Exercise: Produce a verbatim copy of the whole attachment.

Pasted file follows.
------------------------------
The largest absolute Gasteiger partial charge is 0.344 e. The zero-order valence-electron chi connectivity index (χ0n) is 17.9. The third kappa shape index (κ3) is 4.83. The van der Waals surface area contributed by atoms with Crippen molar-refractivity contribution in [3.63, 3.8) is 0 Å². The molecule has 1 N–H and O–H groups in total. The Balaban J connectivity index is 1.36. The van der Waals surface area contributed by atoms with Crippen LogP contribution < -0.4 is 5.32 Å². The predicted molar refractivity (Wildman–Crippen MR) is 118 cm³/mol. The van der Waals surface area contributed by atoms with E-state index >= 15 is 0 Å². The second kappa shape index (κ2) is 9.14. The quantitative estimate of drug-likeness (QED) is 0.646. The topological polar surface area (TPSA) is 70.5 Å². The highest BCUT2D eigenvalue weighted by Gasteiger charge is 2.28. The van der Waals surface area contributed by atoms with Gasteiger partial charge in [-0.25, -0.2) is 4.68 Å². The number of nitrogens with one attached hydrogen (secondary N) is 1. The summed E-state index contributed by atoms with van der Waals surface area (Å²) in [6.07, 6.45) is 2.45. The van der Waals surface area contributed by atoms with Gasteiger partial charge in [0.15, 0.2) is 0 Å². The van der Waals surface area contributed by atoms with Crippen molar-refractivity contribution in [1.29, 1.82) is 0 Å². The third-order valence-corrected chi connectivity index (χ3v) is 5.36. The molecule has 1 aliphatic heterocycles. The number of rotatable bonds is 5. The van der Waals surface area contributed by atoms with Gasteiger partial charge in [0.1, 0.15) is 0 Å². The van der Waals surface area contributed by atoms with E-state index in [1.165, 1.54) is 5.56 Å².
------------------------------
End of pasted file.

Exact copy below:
The largest absolute Gasteiger partial charge is 0.344 e. The zero-order valence-electron chi connectivity index (χ0n) is 17.9. The third kappa shape index (κ3) is 4.83. The van der Waals surface area contributed by atoms with Crippen molar-refractivity contribution in [3.63, 3.8) is 0 Å². The molecule has 1 N–H and O–H groups in total. The Balaban J connectivity index is 1.36. The van der Waals surface area contributed by atoms with Crippen LogP contribution < -0.4 is 5.32 Å². The predicted molar refractivity (Wildman–Crippen MR) is 118 cm³/mol. The van der Waals surface area contributed by atoms with E-state index >= 15 is 0 Å². The second kappa shape index (κ2) is 9.14. The quantitative estimate of drug-likeness (QED) is 0.646. The topological polar surface area (TPSA) is 70.5 Å². The highest BCUT2D eigenvalue weighted by Gasteiger charge is 2.28. The van der Waals surface area contributed by atoms with Gasteiger partial charge in [-0.25, -0.2) is 4.68 Å². The number of nitrogens with one attached hydrogen (secondary N) is 1. The summed E-state index contributed by atoms with van der Waals surface area (Å²) in [6.07, 6.45) is 2.45. The van der Waals surface area contributed by atoms with Gasteiger partial charge in [0.15, 0.2) is 0 Å². The van der Waals surface area contributed by atoms with Crippen molar-refractivity contribution in [1.29, 1.82) is 0 Å². The third-order valence-corrected chi connectivity index (χ3v) is 5.36. The molecule has 1 aliphatic heterocycles. The number of rotatable bonds is 5. The van der Waals surface area contributed by atoms with Gasteiger partial charge in [0.1, 0.15) is 0 Å². The van der Waals surface area contributed by atoms with E-state index in [1.165, 1.54) is 5.56 Å².